Steffen Wrote:this is a perfect example for how much more compact our current syntax is over JSON.
Yes, you are right. I could have also used xml (even worse) in my example or something like:
Code:
// comment
v 30 24 20 c 16 n 1 0 0 uv 1 0 // and so on...
v 26 24 16 c 16
v -26 24 16 c 16
v -30 24 20 c 16
v -26 24 -16 c 16
v -30 24 -20 c 16
v 26 24 -16 c 16
v 30 24 -20 c 16
v 30 0 20 c 24
v -30 0 20 c 24
v -30 0 -20 c 24
v 30 0 -20 c 24
v 30 24 20 c 24
v -30 24 20 c 24
v -30 24 -20 c 24
v 30 24 -20 c 24
v -30 0 -20 c 16
v 30 0 -20 c 16
v 30 0 20 c 16
v -30 0 20 c 16
r 10 4 0 1 0 0 0 -5 0 0 0 1 stud4.dat
r -10 4 0 1 0 0 0 -5 0 0 0 1 stud4.dat
r 0 24 0 26 0 0 0 -20 0 0 0 16 box5.dat invert
q 0 1 2 3
q 3 2 4 5
q 5 4 6 7
q 7 6 1 0
l 8 9
l 9 10
l 10 11
l 11 8
l 12 13
l 13 14
l 14 15
l 15 12
l 12 8
l 13 9
l 15 11
l 14 10
q 16 17 18 19
q 18 0 3 19
q 19 3 5 16
q 17 7 0 18
r 20 0 10 1 0 0 0 1 0 0 0 1 stud.dat
r 0 0 10 1 0 0 0 1 0 0 0 1 stud.dat
r -20 0 10 1 0 0 0 1 0 0 0 1 stud.dat
r 20 0 -10 1 0 0 0 1 0 0 0 1 stud.dat
r 0 0 -10 1 0 0 0 1 0 0 0 1 stud.dat
r -20 0 -10 1 0 0 0 1 0 0 0 1 stud.dat
I choose JSON for my example because it is human readable and "Code for parsing and generating JSON data is readily available in many programming languages." (wikipedia)

But it was not my goal to suggest JSON. I would like to see the (a) library expandable to vertex colors, normals, uv-maps, etc.

Roland Melkert Wrote:I agree JSON is pretty useless for just replacing the current (offiicial) .dat's.

But when you start flattening things JSON will be the better format as it allows for grouping / indexing the vertices so normals and texture info starts to make more sense.
You are right. I should have added some normals and other stuff to the example (e.g.):
Code:
"Vertices": [
    {
      "Position": [30, 24, 20],
      "Normal": [0, 1, 0],
      "Color": 16
    },
    {
      "Position": [26, 24, 16],
      "Normal": [0, 1, 0],
      "Color": 16
    },
}
[...]
"Meshes": [
  {
    "Name": "Inside"
    "HideCondition": {
      "And": [
        "Ref": {
          "Position": [20, 24, 10],
          "Orientation": [1, 0, 0, 0, 1, 0, 0, 0, 1],
          "File": "nstud.dat"
        },
        "Ref": {
          "Position": [0, 24, 10],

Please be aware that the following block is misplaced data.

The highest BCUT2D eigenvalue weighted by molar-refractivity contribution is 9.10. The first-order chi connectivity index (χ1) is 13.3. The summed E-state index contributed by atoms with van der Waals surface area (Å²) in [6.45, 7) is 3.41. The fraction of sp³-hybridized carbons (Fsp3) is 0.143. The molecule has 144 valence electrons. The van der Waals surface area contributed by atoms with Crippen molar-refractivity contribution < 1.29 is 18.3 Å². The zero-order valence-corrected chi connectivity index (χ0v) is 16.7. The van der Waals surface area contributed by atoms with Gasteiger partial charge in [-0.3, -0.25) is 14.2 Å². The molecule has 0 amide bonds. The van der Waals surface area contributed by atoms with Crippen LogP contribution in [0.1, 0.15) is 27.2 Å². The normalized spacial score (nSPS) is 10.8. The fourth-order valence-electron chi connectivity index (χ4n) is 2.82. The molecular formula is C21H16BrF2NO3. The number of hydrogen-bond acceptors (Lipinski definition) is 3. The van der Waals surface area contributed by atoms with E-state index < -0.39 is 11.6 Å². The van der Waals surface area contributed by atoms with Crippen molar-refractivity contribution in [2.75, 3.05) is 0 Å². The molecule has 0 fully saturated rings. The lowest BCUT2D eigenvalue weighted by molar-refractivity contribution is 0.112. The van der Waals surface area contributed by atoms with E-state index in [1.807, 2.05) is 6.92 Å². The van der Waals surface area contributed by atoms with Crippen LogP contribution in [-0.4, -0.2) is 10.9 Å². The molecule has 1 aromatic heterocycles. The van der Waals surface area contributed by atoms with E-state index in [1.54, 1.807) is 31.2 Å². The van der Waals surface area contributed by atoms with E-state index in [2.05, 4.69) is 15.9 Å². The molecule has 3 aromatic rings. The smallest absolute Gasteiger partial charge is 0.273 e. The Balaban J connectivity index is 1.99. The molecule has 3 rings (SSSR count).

"Orientation": [1, 0, 0, 0, 1, 0, 0, 0, 1],
          "File": "nstud.dat"
        },
        "Ref": {
          "Position": [-20, 24, 10],
          "Orientation": [1, 0, 0, 0, 1, 0, 0, 0, 1],
          "File": "nstud.dat"
        },
        "Ref": {
          "Position": [20, 24, -10],
          "Orientation": [1, 0, 0, 0, 1, 0, 0, 0, 1],
          "File": "nstud.dat"
        },
        "Ref": {
          "Position": [0, 24, -10],
          "Orientation": [1, 0, 0, 0, 1, 0, 0, 0, 1],
          "File": "nstud.dat"
        },
        "Ref": {
          "Position": [-20, 24, -10],
          "Orientation": [1, 0, 0, 0, 1, 0, 0, 0, 1],
          "File": "nstud.dat"
        }      
      ]
    }
    "Ref": {
      "Position": [10, 4, 0],
      "Orientation": [1, 0, 0, 0, -5, 0, 0, 0, 1],
      "File": "stud4.dat"
    },
    "Ref": {
      "Position": [-10, 4, 0],
      "Orientation": [1, 0, 0, 0, -5, 0, 0, 0, 1],
      "File": "stud4.dat"
    },
    "Ref": {
      "Position": [0, 24, 0],
      "Orientation": [26, 0, 0, 0, -20, 0, 0, 0, 16],
      "File": "box5.dat"
      "BFC": "Invert"
    }
  },
  {
    "Name": "Outside",
    [...]
  }

Again, just some thoughts.

Rolf


Re: Introducing a second library? - Rolf Osterthun - 2015-02-24

Hey Roland,

Roland Melkert Wrote:Also you probably want to list all unique positions, texcords, normals, colors in single big arrays followed by triangle and quad listings using those arrays.

this is something where I'm really not so sure.

In .obj files (for example) you have to follow a fixed sequence (write 1//1 for a position and a normal). If I may exaggerate slightly, this could guide to something like 1//1//////4 ;-).

In .ply files you have to define what follows (at least I think so). Too complex in my opinion.

What I could imagine is someting like (here a quad):
Code:
4 0 1 2 3 n 0 c 16
or
Code:
4 0 1 2 3 n4 0 0 0 0 c4 16 16 4 16 // with Gradient Brush

But currently, I would prefer "uniqe combo's of those elements". This is something I have also seen in many computer games. It would be nice if the library would be so flexible that you could even add bones, bone weights and bone indices (in theory). But it's a wash.

Roland Melkert Wrote:And to get any real advantage from the format the data probably needs to flattened (e.g. whole recursive 3001.dat).

Hm. I really like the hierarchical structure of the LDraw file format. Here are the ghosts: do you want an expandable high perfomance library or an expandable hierarchical library with smaller files.

Rolf